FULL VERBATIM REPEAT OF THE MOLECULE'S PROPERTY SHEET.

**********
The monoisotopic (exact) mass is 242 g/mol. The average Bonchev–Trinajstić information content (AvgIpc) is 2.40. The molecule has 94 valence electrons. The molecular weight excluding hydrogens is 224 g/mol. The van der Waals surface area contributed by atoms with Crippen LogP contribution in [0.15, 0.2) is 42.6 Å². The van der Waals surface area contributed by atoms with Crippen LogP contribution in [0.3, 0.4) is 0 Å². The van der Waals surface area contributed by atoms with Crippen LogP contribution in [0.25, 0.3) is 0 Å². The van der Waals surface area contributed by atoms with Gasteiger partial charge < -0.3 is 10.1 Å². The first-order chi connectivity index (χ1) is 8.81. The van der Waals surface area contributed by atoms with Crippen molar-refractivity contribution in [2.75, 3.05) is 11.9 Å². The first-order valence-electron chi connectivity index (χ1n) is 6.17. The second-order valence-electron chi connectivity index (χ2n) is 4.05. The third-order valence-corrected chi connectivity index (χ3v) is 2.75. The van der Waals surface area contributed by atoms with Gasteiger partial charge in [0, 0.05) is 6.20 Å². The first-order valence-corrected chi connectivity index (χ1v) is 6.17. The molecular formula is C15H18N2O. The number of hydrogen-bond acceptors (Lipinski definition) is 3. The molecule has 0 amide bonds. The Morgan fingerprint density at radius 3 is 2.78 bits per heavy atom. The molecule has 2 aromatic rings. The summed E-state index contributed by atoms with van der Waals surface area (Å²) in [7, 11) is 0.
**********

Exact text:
The monoisotopic (exact) mass is 242 g/mol. The average Bonchev–Trinajstić information content (AvgIpc) is 2.40. The molecule has 94 valence electrons. The molecular weight excluding hydrogens is 224 g/mol. The van der Waals surface area contributed by atoms with Crippen LogP contribution in [0.15, 0.2) is 42.6 Å². The van der Waals surface area contributed by atoms with Crippen LogP contribution in [0.3, 0.4) is 0 Å². The van der Waals surface area contributed by atoms with Crippen LogP contribution in [0.25, 0.3) is 0 Å². The van der Waals surface area contributed by atoms with Gasteiger partial charge < -0.3 is 10.1 Å². The first-order chi connectivity index (χ1) is 8.81. The van der Waals surface area contributed by atoms with Crippen molar-refractivity contribution in [2.75, 3.05) is 11.9 Å². The first-order valence-electron chi connectivity index (χ1n) is 6.17. The second-order valence-electron chi connectivity index (χ2n) is 4.05. The third-order valence-corrected chi connectivity index (χ3v) is 2.75. The van der Waals surface area contributed by atoms with Gasteiger partial charge in [0, 0.05) is 6.20 Å². The first-order valence-corrected chi connectivity index (χ1v) is 6.17. The molecular formula is C15H18N2O. The number of hydrogen-bond acceptors (Lipinski definition) is 3. The molecule has 0 amide bonds. The Morgan fingerprint density at radius 3 is 2.78 bits per heavy atom. The molecule has 2 aromatic rings. The summed E-state index contributed by atoms with van der Waals surface area (Å²) in [7, 11) is 0.